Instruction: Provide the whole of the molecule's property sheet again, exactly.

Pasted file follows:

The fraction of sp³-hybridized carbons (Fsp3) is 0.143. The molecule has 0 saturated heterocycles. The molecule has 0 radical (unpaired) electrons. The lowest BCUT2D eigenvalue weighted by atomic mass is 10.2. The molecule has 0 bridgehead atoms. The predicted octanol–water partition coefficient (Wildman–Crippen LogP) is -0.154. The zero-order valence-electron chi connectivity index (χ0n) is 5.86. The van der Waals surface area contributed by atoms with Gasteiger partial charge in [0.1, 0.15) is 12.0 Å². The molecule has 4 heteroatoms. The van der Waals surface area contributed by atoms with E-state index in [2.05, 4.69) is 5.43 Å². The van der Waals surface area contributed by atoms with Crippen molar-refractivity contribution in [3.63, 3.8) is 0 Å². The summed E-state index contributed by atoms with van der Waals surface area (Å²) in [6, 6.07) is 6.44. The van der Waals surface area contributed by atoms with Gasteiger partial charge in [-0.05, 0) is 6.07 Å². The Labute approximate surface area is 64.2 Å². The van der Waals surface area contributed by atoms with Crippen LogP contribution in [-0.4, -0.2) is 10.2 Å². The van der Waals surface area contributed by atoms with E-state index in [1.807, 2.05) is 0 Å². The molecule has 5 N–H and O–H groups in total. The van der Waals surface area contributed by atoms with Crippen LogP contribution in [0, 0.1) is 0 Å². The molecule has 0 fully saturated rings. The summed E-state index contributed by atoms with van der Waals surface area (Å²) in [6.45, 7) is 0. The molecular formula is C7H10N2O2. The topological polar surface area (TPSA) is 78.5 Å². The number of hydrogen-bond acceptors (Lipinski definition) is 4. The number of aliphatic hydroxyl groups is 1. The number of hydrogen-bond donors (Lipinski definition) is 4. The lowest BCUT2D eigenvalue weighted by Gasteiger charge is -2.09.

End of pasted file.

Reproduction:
The fraction of sp³-hybridized carbons (Fsp3) is 0.143. The molecule has 0 saturated heterocycles. The molecule has 0 radical (unpaired) electrons. The lowest BCUT2D eigenvalue weighted by atomic mass is 10.2. The molecule has 0 bridgehead atoms. The predicted octanol–water partition coefficient (Wildman–Crippen LogP) is -0.154. The zero-order valence-electron chi connectivity index (χ0n) is 5.86. The van der Waals surface area contributed by atoms with Gasteiger partial charge in [0.1, 0.15) is 12.0 Å². The molecule has 4 heteroatoms. The van der Waals surface area contributed by atoms with E-state index in [2.05, 4.69) is 5.43 Å². The van der Waals surface area contributed by atoms with Crippen molar-refractivity contribution in [3.63, 3.8) is 0 Å². The summed E-state index contributed by atoms with van der Waals surface area (Å²) in [6, 6.07) is 6.44. The van der Waals surface area contributed by atoms with Gasteiger partial charge in [-0.05, 0) is 6.07 Å². The Labute approximate surface area is 64.2 Å². The van der Waals surface area contributed by atoms with Crippen LogP contribution in [-0.4, -0.2) is 10.2 Å². The van der Waals surface area contributed by atoms with E-state index in [1.807, 2.05) is 0 Å². The molecule has 5 N–H and O–H groups in total. The van der Waals surface area contributed by atoms with Crippen LogP contribution in [0, 0.1) is 0 Å². The molecule has 0 fully saturated rings. The summed E-state index contributed by atoms with van der Waals surface area (Å²) in [6.45, 7) is 0. The molecular formula is C7H10N2O2. The topological polar surface area (TPSA) is 78.5 Å². The number of hydrogen-bond acceptors (Lipinski definition) is 4. The number of aliphatic hydroxyl groups is 1. The number of hydrogen-bond donors (Lipinski definition) is 4. The lowest BCUT2D eigenvalue weighted by Gasteiger charge is -2.09.